Persecution of Dagestan weekly continues

New York, August 28, 2008–The Committee to Protect Journalists calls on authorities in the southern Russian republic of Dagestan to end their month-long offensive against the opposition weekly Chernovik (Rough Draft) in the regional capital, Makhachkala.

Investigators with the local prosecutor’s office and officers with the Criminal Investigation (UR) department of Dagestan’s Interior Ministry searched the homes of six Chernovik journalists on Tuesday, seizing a computer, books, and electronic files, in an attempt to find signs of extremism, the paper’s editor-in-chief, Nadira Isayeva, told CPJ.

Investigators searched the homes of Isayeva, Chernovik founder Khadzhimurad Kamalov, and reporters Timur Magomayev, Artur Mamayev, Magomed Magomedov, and Timur Mustafayev. Except for Isayeva, none of the journalists have been criminally charged, which means that five of the six home searches were in breach of Russia’s Code of Criminal Procedure, the business daily Kommersant said today, citing legal sources.

Isayeva told CPJ investigators did not present valid search warrants, but said they were looking for extremist literature. They seized one computer, two books, several computer disks, and four electronic files containing articles and book excerpts about the separatist movement in Dagestan. Among the seized materials was a broadcast on the Moscow-based independent Ekho Moskvy radio by political commentator Yulia Latynina, Kommersant reported. 

On Wednesday, a day after the searches, Vladimir Markin, a spokesman with the Investigative Committee of Russia’s Prosecutor-General’s Office, said in a statement that “it has been determined that the authors of [Chernovik‘s] articles may have published them in co-authorship or on the order of persons sought for having committed crimes of an extremist nature,” Kommersant reported.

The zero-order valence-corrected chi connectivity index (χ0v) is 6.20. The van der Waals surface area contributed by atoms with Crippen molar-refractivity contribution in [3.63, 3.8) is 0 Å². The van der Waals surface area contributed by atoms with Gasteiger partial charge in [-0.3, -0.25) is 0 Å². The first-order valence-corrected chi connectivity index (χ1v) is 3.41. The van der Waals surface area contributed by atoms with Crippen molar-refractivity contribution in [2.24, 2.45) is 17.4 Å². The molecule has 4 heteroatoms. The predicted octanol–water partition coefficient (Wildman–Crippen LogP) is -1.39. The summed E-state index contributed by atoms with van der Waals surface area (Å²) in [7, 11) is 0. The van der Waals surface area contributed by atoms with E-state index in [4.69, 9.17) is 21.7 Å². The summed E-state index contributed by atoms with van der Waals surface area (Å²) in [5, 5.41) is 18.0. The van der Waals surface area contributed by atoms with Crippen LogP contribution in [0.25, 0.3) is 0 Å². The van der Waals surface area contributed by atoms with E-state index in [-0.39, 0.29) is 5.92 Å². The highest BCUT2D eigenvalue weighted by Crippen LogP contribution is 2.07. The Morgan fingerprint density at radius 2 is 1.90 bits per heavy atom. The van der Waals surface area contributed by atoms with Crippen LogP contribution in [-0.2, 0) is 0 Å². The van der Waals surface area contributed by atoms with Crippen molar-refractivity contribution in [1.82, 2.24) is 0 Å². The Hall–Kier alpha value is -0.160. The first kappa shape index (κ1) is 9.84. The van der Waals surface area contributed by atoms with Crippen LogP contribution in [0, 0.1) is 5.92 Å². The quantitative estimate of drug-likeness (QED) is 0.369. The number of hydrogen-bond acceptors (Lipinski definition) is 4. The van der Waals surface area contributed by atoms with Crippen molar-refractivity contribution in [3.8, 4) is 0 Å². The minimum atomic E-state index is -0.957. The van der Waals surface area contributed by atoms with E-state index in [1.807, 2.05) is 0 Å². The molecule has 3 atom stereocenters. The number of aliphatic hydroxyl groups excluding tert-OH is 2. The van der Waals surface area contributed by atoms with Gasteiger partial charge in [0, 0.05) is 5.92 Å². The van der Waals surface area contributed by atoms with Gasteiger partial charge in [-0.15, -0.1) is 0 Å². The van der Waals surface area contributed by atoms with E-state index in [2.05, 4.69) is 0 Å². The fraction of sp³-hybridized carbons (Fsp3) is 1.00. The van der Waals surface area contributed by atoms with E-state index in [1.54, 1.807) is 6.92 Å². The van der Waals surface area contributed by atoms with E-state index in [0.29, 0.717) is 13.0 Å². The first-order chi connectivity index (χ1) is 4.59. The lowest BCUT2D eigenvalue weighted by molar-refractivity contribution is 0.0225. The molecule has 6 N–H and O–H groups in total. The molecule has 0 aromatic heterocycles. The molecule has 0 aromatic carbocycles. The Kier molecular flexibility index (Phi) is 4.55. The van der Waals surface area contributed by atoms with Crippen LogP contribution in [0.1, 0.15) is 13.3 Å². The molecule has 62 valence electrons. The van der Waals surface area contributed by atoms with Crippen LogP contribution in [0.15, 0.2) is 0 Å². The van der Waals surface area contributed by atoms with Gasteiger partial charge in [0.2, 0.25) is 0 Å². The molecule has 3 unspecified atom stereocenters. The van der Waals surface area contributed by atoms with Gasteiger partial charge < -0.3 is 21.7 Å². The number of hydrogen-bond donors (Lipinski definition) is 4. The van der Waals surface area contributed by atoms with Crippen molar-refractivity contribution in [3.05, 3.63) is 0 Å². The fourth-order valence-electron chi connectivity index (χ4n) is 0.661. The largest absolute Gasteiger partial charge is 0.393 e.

That same day, Isayeva got a notice signed by Maksim Mirzabalayev, investigator with the Investigative Committee at the Dagestan Prosecutor’s Office, informing her that she has been ordered to undergo a psychological analysis, she told CPJ.

“We are disturbed by the persistent persecution of Nadira Isayeva and the unsanctioned searches of Chernovik‘s journalists,” CPJ’s Europe and Central Asia Program Coordinator Nina Ognianova said. “Extremism has become a term in Russian law that authorities wield liberally against critical reporters and non-mainstream publications. We call on Dagestan’s prosecutors to scrap the charges against Isayeva, return all confiscated materials and equipment, and allow Chernovik to work without fear of reprisal.”

On July 31, Dagestan prosecutors charged Isayeva under Article 280–“public appeals to extremist activity, using the mass media,” and Article 282–“incitement to hatred or hostility, as well as degrading human dignity” of Russia’s criminal code. If convicted, the 29-year-old editor faces a cumulative sentence of up to seven years in prison, with a subsequent ban on her journalism activities for up to three years, according to the code.
The charges stem from a July 4 Chernovik article, titled “Terrorists Number One,” which quoted killed Dagestani separatist leader Rappani Khalilov. In the quoted text, Khalilov–who fought against federal forces during the Second Chechen War both in Dagestan and Chechnya–accused regional authorities of spreading corruption, robbing his fellow countrymen, and enslaving themselves to the Kremlin. Khalilov was killed in a shootout with federal troops in Dagestan in September 2007, according to the Moscow-based news Web site Kavkazsky Uzel.

According to a press release by Russia’s Prosecutor-General’s Office, the article “depicts disbanded terrorist groups in Dagestan as a well-organized political power, presents terrorists as heroes, and encourages readers to believe in the necessity of violent change of the constitutional regime in Russia.”

But according to Chernovik’s journalists, the reason for the authorities’ prosecution of the paper stem not from a single article but from its overall editorial stance. “We regularly criticize Dagestan’s law enforcement structures,” Isayeva told CPJ. “Of course, our position has annoyed [law enforcement]. But it is a position, not extremism.”

The predominantly Muslim republic of Dagestan has been exposed to violence due to its proximity to Chechnya. With the end of the violent conflict in Chechnya, disbanded rebel groups moved to the neighboring regions–Dagestan and Ingushetia–where they have been challenging regional authorities and federal troops. Under Putin’s presidency, authorities successfully restricted Russian and international correspondent travel to the North Caucasus to avoid exposure of human rights violations by the federal forces operating in the region. Press freedom in Russia was further restricted when Putin signed a package of amendments that expanded the definition of extremism to include public discussion of such activity, and give law enforcement officials broad authority to suspend media outlets that do not comply with the new restrictions.